I’d go so far as to say this is a game you need to experience primarily for the story. It isn’t a long one, lasting between 3-4 hours depending on your own pace, yet there are so many memorable moments to see (visually the game is gorgeous; smartly it offers you the chance to just sit and admire the scenery at various points) and to feel as you play through it.
With the game being so brief, yet so well paced and directed, I don’t want to spoil one part of that journey, but suffice to say it is more emotionally affecting than most games I’ve played in the past decade. I’d dare anyone not to get close to tears at one point towards the end in particular. This game isn’t afraid of tackling deep, emotional issues, and while there are certainly other games for which that is also true, where Brothers is so unique is that it lets the player feel for themselves through the gameplay, rather than trying to manipulate that emotion through an acted scene.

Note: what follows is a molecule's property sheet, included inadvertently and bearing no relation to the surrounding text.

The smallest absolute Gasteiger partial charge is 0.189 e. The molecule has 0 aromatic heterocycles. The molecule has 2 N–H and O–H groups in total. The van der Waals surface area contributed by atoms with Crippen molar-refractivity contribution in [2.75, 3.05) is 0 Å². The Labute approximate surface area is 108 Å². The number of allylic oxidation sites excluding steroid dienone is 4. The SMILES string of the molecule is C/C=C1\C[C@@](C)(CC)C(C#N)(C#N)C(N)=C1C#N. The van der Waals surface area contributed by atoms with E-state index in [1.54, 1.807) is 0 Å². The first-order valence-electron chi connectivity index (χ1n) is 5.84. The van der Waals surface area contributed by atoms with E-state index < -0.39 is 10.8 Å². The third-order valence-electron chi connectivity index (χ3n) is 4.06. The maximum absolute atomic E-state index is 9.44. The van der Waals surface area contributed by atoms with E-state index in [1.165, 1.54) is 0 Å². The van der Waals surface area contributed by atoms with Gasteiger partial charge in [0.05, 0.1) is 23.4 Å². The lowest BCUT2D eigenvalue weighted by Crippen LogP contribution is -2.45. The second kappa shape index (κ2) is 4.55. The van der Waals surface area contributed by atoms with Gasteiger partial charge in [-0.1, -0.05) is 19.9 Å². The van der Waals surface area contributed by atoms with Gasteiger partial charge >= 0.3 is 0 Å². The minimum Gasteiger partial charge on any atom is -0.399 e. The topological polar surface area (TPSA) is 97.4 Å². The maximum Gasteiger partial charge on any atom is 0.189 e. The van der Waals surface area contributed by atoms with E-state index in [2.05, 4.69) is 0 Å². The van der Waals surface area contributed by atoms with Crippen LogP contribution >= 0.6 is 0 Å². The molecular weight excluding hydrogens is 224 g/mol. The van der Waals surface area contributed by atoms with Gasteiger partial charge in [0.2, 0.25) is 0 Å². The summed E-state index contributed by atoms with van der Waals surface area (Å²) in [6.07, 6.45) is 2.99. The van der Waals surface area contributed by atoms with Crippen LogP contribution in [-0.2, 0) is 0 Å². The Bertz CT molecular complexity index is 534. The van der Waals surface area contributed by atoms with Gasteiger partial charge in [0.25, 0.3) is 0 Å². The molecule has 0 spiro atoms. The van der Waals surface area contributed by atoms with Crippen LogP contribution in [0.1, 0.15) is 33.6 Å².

Here’s the premise: two brothers must go on a journey to find a mysterious ‘tree of life’ in order to save their dying father. This journey takes them through different environments, from your own sunny village to a snowy mountaintop and beyond. On your way you find people, animals, even at one point a pair of trolls who you can help with their own dilemmas, ranging from fun little excursions to literally life-saving actions. Each portion of the journey is full of surprises, whether in the environment itself, or slightly off the beaten track if you choose to explore a little.
Part of the tagline for the game goes like this; “One must be strong where the other is weak, brave where the other is fearful, they must be… Brothers”. That one line sums it up almost perfectly. The gameplay is, in one sense, astoundingly simple, yet can take a few moments getting used to and requires concentration to maintain throughout a couple of sequences in particular.